This spring, the California Department of Transportation selected the Pruneridge Avenue Complete Streets Plan to receive funding through the agency’s Sustainable Communities Grants Program. The grant is in the amount of $351,077 with matching funds of $45,486 from the City, to be used to create a Complete Streets Plan for a 2.2-mile segment of Pruneridge Avenue, stretching from Pomeroy Avenue to Winchester Boulevard.
The plan involves analyzing traffic conditions and how the inclusion of bike lanes along the 2.2-mile segment will affect those conditions. The analysis will include consideration of whether adding pedestrian improvements such as wider sidewalks, curb bulb-outs, landscaping, lighting and ADA improvements are necessary.
According to Public Works staff, the agreement with Caltrans for the City to receive the grant money hasn’t yet been finalized and is expected to be complete by October, at which time the study can move forward and then go to City Council for approval. Following a Request for Proposals period, likely in October, a consultant will be hired to help develop three design alternatives for the project and do outreach for public feedback. The project is in the very earliest stages and there’s no vision yet for what those three design alternatives could look like.
This project follows another Pruneridge streetscape project between Hedding Street and the Apple campus that involved a “road diet” in which vehicle lanes were removed and bike lanes added to create a more pedestrian friendly and bike-able area. Despite the intentions, community members have been critical of the changes saying that they’ve led to more accidents and traffic congestion.
Santa Clara City Council Member and VTA Board Chair Teresa O’Neill commented that, in general, the performance of road diets needs to be studied and that there needs to be clear objectives as to what will be achieved by adding them. Regarding the Caltrans-funded Pruneridge Avenue project, O’Neill said that she wants to see a community engagement process that’s informed by performance data from other road diets as well as information on what specific issues are being faced on Pruneridge.
“I want a result that first and foremost promotes safety for everyone who travels on Pruneridge,” she stated. “We get a lot of widely divergent comments on Pruneridge, probably more so on this corridor than any other topic but housing.”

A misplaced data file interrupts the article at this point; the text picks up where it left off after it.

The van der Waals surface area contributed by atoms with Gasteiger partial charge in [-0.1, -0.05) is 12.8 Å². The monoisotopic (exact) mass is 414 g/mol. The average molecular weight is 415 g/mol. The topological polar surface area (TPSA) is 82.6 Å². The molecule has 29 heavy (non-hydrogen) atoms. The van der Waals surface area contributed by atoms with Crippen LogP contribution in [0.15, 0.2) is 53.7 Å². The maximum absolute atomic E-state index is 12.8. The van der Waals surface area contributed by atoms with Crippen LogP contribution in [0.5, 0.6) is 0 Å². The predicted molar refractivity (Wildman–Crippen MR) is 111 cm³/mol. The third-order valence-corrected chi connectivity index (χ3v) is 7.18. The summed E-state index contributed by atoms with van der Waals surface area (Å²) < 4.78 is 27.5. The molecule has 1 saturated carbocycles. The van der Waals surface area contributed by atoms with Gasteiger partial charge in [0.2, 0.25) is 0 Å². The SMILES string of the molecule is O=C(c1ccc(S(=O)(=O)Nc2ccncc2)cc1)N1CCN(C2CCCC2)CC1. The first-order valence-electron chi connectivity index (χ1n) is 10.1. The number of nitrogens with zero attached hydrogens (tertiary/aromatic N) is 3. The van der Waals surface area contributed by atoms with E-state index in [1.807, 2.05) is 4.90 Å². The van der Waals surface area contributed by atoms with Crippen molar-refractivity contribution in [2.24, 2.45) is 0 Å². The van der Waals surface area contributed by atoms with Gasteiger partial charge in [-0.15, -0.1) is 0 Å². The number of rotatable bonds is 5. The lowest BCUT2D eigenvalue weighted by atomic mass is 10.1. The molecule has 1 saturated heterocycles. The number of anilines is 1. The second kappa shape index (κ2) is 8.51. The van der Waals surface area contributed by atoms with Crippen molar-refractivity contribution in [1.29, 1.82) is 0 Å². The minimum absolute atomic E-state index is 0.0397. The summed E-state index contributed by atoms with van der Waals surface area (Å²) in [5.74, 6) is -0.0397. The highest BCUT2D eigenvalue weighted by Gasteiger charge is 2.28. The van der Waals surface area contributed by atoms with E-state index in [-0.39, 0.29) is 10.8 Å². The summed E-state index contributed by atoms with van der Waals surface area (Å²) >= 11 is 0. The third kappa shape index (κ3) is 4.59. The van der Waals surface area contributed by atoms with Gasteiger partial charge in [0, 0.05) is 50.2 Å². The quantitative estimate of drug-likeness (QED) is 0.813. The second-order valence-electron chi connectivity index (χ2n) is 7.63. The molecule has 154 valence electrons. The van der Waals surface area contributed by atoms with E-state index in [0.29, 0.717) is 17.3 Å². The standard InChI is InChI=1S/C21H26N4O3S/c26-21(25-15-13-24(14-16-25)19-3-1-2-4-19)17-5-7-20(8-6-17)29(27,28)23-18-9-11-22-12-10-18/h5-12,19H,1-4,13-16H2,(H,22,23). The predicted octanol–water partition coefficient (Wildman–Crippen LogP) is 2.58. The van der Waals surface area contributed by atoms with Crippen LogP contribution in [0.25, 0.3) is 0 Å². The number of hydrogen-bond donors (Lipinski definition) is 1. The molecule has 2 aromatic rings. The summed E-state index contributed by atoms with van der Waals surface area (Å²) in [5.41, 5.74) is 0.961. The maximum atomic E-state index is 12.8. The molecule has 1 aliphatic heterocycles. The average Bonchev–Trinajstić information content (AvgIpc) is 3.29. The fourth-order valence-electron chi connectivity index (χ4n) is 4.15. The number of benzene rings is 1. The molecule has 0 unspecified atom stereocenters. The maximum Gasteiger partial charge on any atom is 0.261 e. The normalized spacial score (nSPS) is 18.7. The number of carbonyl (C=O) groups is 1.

Some of the concerns that O’Neill has heard from the community include the ability to make turns out of side streets onto Pruneridge, reports that there are low numbers of cyclists using the bike lane in the road diet segment, and increased traffic congestion. Others have said that having two car lanes and no bike lanes led to aggressive driving on Hedding Street. There have also been comments shared that more people would opt to bike if the entire corridor had bike lanes or if the bike route were diverted to side streets.
“We need to do the study of the Stevens Creek Corridor with San Jose, Cupertino and VTA to optimize transportation on that regional corridor,” O’Neill suggested. “That will take cars off of Pruneridge. We need to continue to incorporate emerging technologies to make our highways, like nearby 280, move larger numbers of people in a variety of ways, including perhaps having dedicated lanes for VTA and corporate buses.
“The big employers in the area need to go back to having more flexible workplace rules and allow employees to work from home one to two days a week,” continued O’Neill. “Many employers have eliminated work from home options. Doing these things will take pressure off of streets like Pruneridge. I think we should all consider that if Pruneridge is a less attractive cross-Valley commute alternative, and Stevens Creek and 280 are more attractive, then we will have less traffic on Pruneridge. Collectively, I think we need to hold the large employers more accountable (and that can take different forms) and we need to be sure we are looking to the future.”